Friday 26 March 2010

Whale Whispers



When I was discharged from hospital in Cape Town after The Big Fright with jelly legs and strict instructions to rest up until I was allowed to fly back to England, I would spend lazy zen-like days gazing out to sea from my splendid eyrie above the rocks in Bantry Bay.  One morning, while I was idly watching a gull soar and dip in graceful circles against the flawless blue of an African sky,  something dark caught my eye slightly further out to sea.  At first I thought it was a boat silhouetted against the glitter light of the sea.  Then it lifted its distinctive tail and waved.  Waved right at me - of that I am certain. A Southern Right whale had come into Table Bay in early March…..especially for me.   She stayed out there blowing and tumbling and waving for almost an hour.  Three or four boats sailing in the bay spotted her and carefully came in for a closer look.  A final wave and a blow to us all and she was gone.

Just after she disappeared, my cell phone rang.  It was our daughter, Georgie, calling from England to check how I was doing.  I told her with breathless excitement about the Southern Right just out in the bay..…right slap bang in my line of vision.  “That was Fifa and G’Pa,” she replied calmly and firmly.  “They are sending a message of love and encouragement to you, Mama.”  Fifa and G’Pa are the names the then 14 month-old  Georgie had given my mother and father and, yes, I’m sure she was absolutely right.  “Keep on keeping on, darling girl,” was their message.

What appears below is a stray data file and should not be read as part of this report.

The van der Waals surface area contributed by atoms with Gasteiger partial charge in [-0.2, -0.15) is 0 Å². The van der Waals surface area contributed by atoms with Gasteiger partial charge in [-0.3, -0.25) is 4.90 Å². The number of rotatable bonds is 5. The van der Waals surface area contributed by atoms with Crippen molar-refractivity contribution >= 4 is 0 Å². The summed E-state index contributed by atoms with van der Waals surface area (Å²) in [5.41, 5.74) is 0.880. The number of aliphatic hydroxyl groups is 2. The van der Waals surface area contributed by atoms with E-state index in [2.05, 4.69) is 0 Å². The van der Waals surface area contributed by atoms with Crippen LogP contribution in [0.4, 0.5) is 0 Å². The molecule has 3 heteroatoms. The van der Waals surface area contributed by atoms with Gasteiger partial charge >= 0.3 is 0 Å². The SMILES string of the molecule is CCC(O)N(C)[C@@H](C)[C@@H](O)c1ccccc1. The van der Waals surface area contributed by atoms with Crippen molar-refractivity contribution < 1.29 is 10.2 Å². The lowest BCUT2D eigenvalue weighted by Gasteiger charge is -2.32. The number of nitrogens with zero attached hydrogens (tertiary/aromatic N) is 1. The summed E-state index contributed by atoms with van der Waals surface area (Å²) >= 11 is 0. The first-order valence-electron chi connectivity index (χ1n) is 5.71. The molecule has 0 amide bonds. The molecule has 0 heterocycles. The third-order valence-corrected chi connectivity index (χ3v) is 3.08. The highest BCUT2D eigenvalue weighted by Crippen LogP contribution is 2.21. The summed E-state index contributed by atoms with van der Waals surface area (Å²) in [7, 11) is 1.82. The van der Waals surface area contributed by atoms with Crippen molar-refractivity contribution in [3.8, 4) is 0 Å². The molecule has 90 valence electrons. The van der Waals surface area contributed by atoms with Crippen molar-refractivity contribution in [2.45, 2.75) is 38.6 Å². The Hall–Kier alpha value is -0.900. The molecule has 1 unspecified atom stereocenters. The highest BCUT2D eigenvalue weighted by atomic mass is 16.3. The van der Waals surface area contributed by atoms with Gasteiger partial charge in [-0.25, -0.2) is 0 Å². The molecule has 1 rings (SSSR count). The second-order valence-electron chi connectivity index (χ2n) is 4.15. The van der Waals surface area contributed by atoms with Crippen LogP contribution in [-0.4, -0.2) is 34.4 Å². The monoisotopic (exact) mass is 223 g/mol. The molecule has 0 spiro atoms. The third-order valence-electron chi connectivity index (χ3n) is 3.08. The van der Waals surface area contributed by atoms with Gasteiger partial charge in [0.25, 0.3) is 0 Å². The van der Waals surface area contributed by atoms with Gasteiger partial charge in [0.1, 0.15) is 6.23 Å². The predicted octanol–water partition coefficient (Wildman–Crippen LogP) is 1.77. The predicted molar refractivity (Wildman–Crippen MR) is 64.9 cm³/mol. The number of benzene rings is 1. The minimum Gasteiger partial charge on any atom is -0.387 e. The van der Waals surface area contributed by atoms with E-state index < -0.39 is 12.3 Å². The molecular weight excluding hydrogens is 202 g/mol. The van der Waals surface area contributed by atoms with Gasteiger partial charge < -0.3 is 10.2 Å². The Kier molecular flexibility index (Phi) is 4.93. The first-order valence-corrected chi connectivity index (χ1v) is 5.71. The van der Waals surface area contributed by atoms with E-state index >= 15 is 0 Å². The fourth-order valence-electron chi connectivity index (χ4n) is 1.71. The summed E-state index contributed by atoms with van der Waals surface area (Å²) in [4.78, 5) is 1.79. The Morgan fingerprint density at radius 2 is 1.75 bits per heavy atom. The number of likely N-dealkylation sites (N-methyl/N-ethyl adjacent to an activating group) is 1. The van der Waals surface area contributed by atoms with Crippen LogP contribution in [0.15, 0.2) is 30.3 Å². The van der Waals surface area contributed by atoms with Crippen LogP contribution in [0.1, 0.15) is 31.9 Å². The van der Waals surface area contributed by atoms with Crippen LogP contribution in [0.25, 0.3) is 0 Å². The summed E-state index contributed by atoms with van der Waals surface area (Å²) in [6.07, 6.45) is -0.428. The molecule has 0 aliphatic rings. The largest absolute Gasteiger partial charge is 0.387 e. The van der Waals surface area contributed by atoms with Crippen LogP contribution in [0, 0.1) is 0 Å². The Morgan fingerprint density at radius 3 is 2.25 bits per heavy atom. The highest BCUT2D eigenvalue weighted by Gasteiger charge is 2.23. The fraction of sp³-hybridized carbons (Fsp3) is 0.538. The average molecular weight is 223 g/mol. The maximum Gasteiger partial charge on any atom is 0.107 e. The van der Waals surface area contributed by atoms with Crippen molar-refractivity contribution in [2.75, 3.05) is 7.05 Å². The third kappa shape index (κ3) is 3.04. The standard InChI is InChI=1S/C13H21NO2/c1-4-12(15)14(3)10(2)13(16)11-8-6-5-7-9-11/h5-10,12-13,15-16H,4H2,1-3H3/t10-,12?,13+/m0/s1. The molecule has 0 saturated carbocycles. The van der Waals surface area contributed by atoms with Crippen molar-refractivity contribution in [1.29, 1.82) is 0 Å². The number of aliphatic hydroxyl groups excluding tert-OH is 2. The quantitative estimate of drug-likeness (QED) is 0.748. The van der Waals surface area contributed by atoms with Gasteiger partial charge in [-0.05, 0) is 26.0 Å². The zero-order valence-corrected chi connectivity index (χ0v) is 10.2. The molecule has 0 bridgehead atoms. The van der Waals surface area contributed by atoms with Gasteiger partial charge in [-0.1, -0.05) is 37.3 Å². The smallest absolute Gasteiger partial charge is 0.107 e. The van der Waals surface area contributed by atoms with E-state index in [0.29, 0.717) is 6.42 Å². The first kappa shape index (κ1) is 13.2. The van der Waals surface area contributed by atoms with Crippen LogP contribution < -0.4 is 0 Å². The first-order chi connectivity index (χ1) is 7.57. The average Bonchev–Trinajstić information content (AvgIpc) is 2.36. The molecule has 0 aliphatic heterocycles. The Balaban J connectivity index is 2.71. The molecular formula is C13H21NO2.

Now I’m going to ask you all a big favour by urging you to also keep on keeping on by doing something proactive - no matter how tiny -to help conserve the oceans both for ourselves and for future generations.

I recently watched, with stunned horror, a documentary called The End of the Line about the crisis in the world’s fish stocks and the future of marine life.  Filmed around the world – from the Straits of Gibraltar to the coasts of Senegal and Alaska to the Tokyo fish markets –  The End of the Line truly is a wake-up call to the world. The gruelling truth  is that if fishing continues in the mostly unsustainable manner in which it does today, there will be no more fish in the sea by 2048. A chilling thought.

Jamie.two oceans.ct Our grandson, James, gazes in wonder at life under the sea (Two Oceans Aquarium, Cape Town 2010)